Today, like millions of Americans, I exercised my constitutional right to vote. I have to say, although I waited just about an hour, I am proud to exercise my right and privilege as an American. My voice joins the chorus of so many others. I am able to participate in choosing who will represent us in the State Senate, the Federal Congress and, of course, the White House.
I have to admit something however, as I walked around the corner of the voting entrance and saw the line, I almost turned around thinking perhaps I could come back later. Since I brought a few magazines and a cup of coffee, I got in line and waited it out. Before I knew it, I was at the desk giving the registrar my name and district. Because I moved over two years ago, it seemed that the election center did not manage to update my registration – although I did sometime ago – but they did have a paper ballot ready for me to fill out and sigh with my pledge that I was in fact registered to elect.
While waiting in line I heard comments from people and came and left. Most were definitely frustrated with the fact that they had to wait. Others left, lines scaring them away. I couldn’t help thinking they were giving up before even trying things out. I recalled all those Iraqis who waited for hours in the midst of war and I though of all those Afghans who rode donkeys for hours just to cast their ballot. I was saddened by how much we all take our rights for granted.
People who give up so easily on their future just because they have to wait a short while most likely do not appreciate where they are and probably do not take the time to understand what this day represents and why it is so important. I wanted to shout out, “this is your country, your future and if you don’t take responsibility for your part in this process, you should not even think about waging a complaint!”
Personally I am thrilled that no matter who goes home, the United States is seeing a record-voting turnout for this Presidential election. Not that I’m trying to get ahead of myself, but what I’d like to see next is a more engaged American. An America that learns about the issues – global and domestic, reads and becomes informed, does research, engages in discussions and debate, and strives to make this country the best it can be.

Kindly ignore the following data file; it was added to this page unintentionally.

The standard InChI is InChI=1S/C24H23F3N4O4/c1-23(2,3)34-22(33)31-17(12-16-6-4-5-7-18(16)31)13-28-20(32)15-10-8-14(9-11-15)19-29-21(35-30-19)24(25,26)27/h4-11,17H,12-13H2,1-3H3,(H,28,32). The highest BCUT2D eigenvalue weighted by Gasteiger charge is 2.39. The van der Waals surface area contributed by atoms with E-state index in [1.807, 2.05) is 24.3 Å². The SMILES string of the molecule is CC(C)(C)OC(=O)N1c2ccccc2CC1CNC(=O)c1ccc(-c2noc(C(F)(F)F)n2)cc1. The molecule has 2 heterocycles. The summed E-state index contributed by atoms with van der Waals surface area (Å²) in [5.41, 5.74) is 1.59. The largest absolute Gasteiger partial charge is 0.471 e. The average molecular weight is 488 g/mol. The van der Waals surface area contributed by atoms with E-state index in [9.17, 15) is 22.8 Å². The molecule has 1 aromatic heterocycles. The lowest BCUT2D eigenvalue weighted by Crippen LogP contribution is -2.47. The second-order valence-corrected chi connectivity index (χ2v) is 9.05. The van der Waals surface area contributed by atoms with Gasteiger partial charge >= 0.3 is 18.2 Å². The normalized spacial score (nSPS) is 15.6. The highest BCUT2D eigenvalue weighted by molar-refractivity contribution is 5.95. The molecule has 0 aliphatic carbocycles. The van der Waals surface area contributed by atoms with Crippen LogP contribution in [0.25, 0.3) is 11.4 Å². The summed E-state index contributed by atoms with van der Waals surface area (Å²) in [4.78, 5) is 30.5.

The apathy and disengagement in this country is stunning. Too many quote news organizations and pundits as if all they report is true. Propaganda on both sides should be viewed as just that; didn’t we learn anything from watching during the cold war? We were told repeatedly how strong militarily the people were behind the iron curtain. When I got there in 1993, soldiers were hungry and most did not even have boots. Not too scary if you ask me.
What we were told was wrong and if I had not gotten out there to learn and see, I would never have known my very own people – my government – were deceiving me. So I vowed then that I would never just believe, I needed to learn more and make my own decisions based on the facts. This is want I hope more Americans will strive to do as well.
I understand that the US is a wealthy nation and when you are wealthy you often think others should just listen to you. Despite our wealth our knowledge does not seem to be increasing. I was to say the very least shocked that anyone could even think of supporting a Vice Presidential candidate that doesn’t support intellectual prowess. Mediocrity seems to be ok with her. It should not be ok with any of us.
We need to put a higher value on education and knowledge. How did Americans get to the point where they do not want to go to school, do more homework, learn and keep learning more?
Aren’t we concerned when we face a war with a country and do not know where it is located? Most people did not even know where Iraq and Afghanistan were until we invaded them. We sent our children to fight and die without even realizing why.
How are we supposed to understand how to hold our representatives accountable for these invasions or think about a comprehensive policy if we don’t know the issues, the facts, the country, the people and the culture? How can we make any decisions if we are uninformed?
This country is fortunate that it has plentiful resources so we often feel we do not need anyone, but that is not true. In today’s world we need to consider everyone when looking at global climate change, stabilizing Iraq and Afghanistan, security weapons of mass destruction and, believe it or not, fixing the economic crisis. All countries of the world are connected to these issues and we Americans need to know more so we can work cooperatively, on an international level, to solve them.
So yes, this is an exciting time. People are getting out in droves and voting. Just remember that voting alone does not make a democracy nor does it make any country strong. The people of this country must also commit to engagement with themselves and in their own policies and process. They owe it to themselves and they owe to the future of the entire world.